Death With Dignity Five-year Report Published-Oregon Law Continues to Work: Hawaii Bill Will Not be Heard by 2003 Legislature

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The Fifth Annual Report on the successful Oregon Death With Dignity (DWD) law was released on March 5, 2003, by the Oregon State Department of Health. As in years past, the statistics document the safety and soundness of the Oregon law: all 38 DWD patients were mentally competent and terminally ill; all made repeated and voluntary requests for assistance; and all had access to (and the great majority were enrolled in) hospice programs.

Scott Foster, director of communications for the Hawaii Death With Dignity organization, notes that far more than 38 people benefited from the Oregon law in 2002. “For every Oregonian who hastened their death, 10 others began the qualification process, hundreds discussed the option with their doctors, and thousands found comfort just knowing they had a choice.”


While national and local polls continue to show that the majority of Americans support this end-of-life choice; a powerful few continue to undermine it. Efforts to legalize physician assisted dying in Hawaii came within two votes of passing in 2002.

This year, a coalition led by the Hawaii Catholic Conference and Hawaii Right to Life responded by spending $40,000 on attack ads before the legislative session even started. The expensive media campaign had startling little effect on voter attitudes and a February 2003 Hawaii poll showed 71 percent of the registered voters in Hawaii still favoring the bill.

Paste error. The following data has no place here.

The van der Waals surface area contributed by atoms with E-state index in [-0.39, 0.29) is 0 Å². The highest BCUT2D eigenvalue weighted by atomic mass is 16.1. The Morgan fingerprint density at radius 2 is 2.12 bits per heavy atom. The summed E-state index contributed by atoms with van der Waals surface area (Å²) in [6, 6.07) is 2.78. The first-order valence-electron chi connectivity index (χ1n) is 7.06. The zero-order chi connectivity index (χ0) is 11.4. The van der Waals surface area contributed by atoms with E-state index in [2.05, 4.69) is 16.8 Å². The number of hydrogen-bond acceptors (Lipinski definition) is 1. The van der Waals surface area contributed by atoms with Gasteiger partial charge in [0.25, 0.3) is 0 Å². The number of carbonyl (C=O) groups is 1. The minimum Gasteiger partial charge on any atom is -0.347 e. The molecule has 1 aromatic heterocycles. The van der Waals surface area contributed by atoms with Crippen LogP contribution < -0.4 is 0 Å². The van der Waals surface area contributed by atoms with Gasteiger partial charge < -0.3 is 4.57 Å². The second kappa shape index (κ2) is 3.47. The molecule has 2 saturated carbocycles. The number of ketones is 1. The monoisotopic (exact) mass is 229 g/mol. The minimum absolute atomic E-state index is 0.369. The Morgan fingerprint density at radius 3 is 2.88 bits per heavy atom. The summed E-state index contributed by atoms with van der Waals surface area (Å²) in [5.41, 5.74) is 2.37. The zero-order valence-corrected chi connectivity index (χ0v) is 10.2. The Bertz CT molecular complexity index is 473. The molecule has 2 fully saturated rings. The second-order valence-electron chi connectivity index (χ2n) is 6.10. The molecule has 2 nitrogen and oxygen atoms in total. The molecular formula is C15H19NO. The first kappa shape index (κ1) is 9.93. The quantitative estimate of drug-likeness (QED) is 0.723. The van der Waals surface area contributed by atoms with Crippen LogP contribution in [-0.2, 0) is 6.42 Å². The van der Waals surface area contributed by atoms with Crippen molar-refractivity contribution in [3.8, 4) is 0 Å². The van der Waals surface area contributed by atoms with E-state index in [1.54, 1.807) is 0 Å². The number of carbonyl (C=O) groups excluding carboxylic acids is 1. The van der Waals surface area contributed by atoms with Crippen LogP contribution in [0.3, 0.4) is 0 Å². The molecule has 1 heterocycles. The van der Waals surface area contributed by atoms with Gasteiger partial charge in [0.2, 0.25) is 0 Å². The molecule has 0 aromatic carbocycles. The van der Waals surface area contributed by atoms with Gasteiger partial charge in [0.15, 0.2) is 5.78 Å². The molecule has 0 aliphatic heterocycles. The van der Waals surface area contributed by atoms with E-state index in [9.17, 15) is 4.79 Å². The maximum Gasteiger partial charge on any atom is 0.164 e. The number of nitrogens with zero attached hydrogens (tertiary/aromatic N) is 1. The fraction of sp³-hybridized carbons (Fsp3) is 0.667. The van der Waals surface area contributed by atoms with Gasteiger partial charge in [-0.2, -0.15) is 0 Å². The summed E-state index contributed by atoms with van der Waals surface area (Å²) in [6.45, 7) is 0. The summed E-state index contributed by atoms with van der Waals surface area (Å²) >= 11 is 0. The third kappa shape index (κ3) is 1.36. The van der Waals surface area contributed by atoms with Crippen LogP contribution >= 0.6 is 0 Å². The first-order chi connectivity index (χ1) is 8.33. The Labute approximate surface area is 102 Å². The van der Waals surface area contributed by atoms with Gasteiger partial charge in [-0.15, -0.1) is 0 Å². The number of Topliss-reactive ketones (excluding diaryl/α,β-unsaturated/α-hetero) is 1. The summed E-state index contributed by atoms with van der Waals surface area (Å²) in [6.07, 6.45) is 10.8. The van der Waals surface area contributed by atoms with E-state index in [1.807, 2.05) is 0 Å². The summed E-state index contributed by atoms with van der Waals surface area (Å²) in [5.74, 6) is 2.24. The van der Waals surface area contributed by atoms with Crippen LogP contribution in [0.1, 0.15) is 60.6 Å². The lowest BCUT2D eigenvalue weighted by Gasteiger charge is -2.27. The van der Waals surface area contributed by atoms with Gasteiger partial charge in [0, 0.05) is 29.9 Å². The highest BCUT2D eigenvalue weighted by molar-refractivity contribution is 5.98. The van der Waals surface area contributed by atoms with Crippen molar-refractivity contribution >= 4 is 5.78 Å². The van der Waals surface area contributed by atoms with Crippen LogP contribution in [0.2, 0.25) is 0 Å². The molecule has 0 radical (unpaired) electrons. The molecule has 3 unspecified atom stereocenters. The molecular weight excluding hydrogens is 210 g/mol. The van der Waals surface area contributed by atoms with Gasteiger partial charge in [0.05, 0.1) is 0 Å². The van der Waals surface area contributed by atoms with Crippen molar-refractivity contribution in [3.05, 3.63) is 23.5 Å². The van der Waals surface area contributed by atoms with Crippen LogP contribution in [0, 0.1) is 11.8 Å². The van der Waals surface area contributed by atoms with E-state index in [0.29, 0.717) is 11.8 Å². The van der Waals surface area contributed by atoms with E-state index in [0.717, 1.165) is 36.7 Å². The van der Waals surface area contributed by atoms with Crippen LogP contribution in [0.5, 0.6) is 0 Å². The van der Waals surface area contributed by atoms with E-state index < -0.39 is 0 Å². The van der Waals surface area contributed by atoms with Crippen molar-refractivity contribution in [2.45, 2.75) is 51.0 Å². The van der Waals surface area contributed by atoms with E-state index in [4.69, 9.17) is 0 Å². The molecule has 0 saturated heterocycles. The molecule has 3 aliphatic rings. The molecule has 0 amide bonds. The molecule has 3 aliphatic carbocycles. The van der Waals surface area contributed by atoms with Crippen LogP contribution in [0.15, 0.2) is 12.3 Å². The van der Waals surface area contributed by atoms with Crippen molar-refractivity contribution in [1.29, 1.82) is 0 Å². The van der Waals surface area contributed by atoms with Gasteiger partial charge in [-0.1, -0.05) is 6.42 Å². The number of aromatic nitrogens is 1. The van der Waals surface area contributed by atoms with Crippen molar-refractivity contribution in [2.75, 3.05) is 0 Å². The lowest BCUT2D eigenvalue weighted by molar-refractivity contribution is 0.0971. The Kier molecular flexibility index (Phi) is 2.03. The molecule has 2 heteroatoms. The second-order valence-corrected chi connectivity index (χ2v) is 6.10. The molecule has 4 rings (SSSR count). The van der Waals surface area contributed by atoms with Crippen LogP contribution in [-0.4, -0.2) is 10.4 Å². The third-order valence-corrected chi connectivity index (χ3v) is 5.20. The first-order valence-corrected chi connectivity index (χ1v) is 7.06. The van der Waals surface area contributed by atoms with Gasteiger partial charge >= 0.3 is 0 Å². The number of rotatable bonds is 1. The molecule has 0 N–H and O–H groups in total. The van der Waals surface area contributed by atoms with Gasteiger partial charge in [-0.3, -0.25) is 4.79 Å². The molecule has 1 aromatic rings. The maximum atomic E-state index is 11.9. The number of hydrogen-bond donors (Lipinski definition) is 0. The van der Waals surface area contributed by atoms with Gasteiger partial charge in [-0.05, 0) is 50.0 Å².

Despite the bill’s continued strong support, the deadline for a legislative hearing passed quietly on Feb. 28, 2003 with “the state budget crisis,” and “other important pressing matters” cited by key legislators as the reason. Foster thinks they have simply been “had” by the conservative right.

“The latest ploy being used by the conservative right with the Hawaii State Legislature is to try and change the argument to passing legislation aimed at better palliative and end of life care. This is a red hearing because the Oregon law has shown that dramatic improvement to palliative care, particularly in the area of pain management, will come only after a DWD law is enacted. Empowering terminally patients with the full range of options is the surest way to improve end-of-life care. Other states have tried other methods and ”’none”’ are showing the kind of comprehensive reform and success that Oregon is. The doctors are simply too afraid of the federal government yanking their prescriptive rights. The question is, how many more years is our Legislature going to continue to let terminally ill people in Hawaii suffer needlessly?”

The complete Five Year Oregon Annual Report is online at

Foster can be reached via email at: